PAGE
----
Well, it was a good book i read it with excitement and it kept my interest till the end. It was nicely written not tiring or boring at all. Also a thing that i really liked is the way the writer described the different personalities without being subjective and the fact that all these different personalities were interacting with each other throughout the book with all king of intresting behaviors that you do not usually find in most books.

i would also like to point out that Mrs P.D. James was 9
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Richard
Good, verging on very good, although a bit too mannered and slow. Very deep psychological portrayals of the characters provide the big win. The plot was nicely convoluted, although the denouement wasn't much of a surprise.

This was among the books listed on an ancient "all-time bests" newspaper clipping I found in my files. I think anyone who is a fan of mysteries should probably have already read it, right?
Connie (Ava Catherine)
Apr 14, 2012 rated it it was amazing
Shelves: 2017, src, 2019, mystery-crime
P.D. James, one of my favorite mystery/ detective writers, spins yarns that keep me intrigued until the end of the tale. A careful analysis of plot and characters’ motives keeps the reader on his toes throughout the complex novel, and, as usual, there is an unanticipated shift toward the end. Delightful fun.
Nicole Brown
Nov 27, 2017 rated it it was amazing
An excellent mystery that will leave you guessing; James at her best.

http://nicolewbrown.blogspot.com/2015...

I haven’t anything to offer. There isn’t any help. We are all alone, all of us from the moment of birth until we die. Our past is our present and our future. We have to live with ourselves until there isn’t any more time left. If you want salvation look to yourself. There’s nowhere else to look.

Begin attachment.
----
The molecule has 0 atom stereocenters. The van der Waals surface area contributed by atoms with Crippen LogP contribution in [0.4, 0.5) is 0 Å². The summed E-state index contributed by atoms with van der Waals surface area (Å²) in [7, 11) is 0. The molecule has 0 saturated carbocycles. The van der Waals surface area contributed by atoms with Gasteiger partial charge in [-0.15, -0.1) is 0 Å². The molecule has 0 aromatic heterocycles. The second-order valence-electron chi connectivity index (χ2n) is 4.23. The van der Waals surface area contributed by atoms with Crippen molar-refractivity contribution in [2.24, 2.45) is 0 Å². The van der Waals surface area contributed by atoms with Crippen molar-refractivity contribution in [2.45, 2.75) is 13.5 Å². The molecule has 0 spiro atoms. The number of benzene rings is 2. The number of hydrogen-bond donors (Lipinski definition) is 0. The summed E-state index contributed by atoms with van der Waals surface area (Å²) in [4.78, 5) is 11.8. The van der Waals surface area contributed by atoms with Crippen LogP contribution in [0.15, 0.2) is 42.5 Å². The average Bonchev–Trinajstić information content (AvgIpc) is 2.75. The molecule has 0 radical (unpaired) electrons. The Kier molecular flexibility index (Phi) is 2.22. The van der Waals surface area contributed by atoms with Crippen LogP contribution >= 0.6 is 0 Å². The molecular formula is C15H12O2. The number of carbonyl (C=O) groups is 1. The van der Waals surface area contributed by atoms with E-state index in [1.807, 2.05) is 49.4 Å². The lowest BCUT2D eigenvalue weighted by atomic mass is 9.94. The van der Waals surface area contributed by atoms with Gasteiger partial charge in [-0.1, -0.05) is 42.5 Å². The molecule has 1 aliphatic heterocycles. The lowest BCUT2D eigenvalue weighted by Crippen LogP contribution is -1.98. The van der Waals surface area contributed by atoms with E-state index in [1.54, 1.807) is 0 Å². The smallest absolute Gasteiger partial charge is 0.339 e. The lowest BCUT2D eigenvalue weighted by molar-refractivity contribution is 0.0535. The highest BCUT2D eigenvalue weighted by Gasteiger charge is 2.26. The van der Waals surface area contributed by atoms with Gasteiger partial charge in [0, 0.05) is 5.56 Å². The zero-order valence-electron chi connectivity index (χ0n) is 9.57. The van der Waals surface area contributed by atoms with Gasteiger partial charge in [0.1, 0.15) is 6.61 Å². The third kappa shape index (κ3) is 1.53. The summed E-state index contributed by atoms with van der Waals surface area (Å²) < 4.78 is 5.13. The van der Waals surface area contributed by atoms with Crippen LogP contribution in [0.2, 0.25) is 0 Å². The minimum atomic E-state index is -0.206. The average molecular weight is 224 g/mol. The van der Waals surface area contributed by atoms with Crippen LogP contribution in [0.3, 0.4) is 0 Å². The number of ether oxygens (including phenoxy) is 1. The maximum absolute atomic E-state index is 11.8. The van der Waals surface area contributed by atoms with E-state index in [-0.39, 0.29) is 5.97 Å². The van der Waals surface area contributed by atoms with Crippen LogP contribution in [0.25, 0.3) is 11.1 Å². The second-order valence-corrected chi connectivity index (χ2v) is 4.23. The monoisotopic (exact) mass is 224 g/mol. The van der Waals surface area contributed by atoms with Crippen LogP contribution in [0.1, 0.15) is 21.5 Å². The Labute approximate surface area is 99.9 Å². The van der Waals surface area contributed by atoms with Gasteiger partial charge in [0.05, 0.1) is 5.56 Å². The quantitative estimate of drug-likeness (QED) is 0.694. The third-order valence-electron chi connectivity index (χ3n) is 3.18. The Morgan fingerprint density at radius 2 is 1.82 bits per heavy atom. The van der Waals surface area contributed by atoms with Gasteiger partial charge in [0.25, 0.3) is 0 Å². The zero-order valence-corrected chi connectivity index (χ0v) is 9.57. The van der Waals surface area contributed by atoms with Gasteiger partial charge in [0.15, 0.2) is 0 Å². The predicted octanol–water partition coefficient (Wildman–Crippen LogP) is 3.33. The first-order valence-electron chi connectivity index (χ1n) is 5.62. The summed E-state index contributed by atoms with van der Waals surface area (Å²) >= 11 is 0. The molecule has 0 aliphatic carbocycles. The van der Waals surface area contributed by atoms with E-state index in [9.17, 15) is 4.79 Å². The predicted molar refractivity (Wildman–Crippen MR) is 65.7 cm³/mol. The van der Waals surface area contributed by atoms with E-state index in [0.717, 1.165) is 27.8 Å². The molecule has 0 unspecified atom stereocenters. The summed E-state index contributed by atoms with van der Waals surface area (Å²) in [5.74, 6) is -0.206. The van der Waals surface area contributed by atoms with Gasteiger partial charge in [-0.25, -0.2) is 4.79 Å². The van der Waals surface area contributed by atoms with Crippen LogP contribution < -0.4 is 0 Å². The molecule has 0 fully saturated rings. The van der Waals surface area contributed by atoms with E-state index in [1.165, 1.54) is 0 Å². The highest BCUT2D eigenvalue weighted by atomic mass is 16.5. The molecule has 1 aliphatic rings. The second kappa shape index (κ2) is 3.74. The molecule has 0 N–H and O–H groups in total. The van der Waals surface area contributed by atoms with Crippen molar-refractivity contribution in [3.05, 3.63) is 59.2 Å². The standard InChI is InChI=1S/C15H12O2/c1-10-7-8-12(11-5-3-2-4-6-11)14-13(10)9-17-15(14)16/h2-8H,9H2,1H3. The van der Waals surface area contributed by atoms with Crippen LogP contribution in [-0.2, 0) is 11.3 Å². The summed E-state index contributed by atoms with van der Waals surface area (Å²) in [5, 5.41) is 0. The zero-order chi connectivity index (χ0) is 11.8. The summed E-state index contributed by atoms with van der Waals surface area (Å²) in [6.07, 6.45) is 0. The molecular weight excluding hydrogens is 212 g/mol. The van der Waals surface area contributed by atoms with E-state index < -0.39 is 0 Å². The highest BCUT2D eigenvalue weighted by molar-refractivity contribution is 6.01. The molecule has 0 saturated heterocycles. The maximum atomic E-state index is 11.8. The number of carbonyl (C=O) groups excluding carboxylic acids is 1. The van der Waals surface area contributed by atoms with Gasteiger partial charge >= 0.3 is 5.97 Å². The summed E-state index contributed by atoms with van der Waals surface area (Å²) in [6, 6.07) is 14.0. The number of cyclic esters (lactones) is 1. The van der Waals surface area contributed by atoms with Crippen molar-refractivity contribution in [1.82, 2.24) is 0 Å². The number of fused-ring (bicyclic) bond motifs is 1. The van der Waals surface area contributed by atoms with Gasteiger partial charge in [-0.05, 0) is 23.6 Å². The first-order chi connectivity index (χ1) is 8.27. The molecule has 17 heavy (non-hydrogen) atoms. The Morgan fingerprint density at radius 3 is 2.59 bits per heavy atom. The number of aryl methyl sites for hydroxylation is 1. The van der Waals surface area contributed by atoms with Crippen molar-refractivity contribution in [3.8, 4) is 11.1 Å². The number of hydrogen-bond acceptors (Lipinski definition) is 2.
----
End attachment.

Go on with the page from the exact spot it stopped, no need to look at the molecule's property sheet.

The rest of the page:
--P. D. James (Shroud For a Nightingale p 101)
If you are proposing to commit a sin it is as wel
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Fran
James has raised the stakes in the 4th Dalgliesh mystery, with murders more frequent and more brutal than in the previous books. As in the first three novels, the case hinges on information the reader simply cannot surmise from the clues in the book. In fact, there are probably enough clues here to figure this one out, at least in terms of motive, if not the identity of the murderer. But as I work my way through the Dalgleish mysteries, I'm finding that I don't make a huge effort to solve the ca ...more
DeAnna Knippling
Aug 06, 2017 rated it really liked it
Wonderfully written; odd to read an earlier book and be able to pick up on how it's put together. There's information near the end, for example, that should have been presented earlier in order to be strictly fair, but would have given too much away if presented earlier on. So be it: it's kind of neat to see a master at work.
Learnin Curve
Jun 12, 2018 rated it liked it
One of the earlier ones so she is forgiven. Listened to audiobook and it got very confusing with which nurse was which as there were so many, with a paper copy it would have been much easier as I could have bookmarked the first chapter which did have a cast list of sorts.
Jim Harville
Mar 28, 2018 rated it it was amazing  ·  review of another edition
Five Stars!

There are some things that even Chief Superintendent Adam Dalgliesh can't control. I don't know how I missed this one my first time through the P.D. James canon. But this is one of the best!
Lia Marcoux
Apr 28, 2018 rated it liked it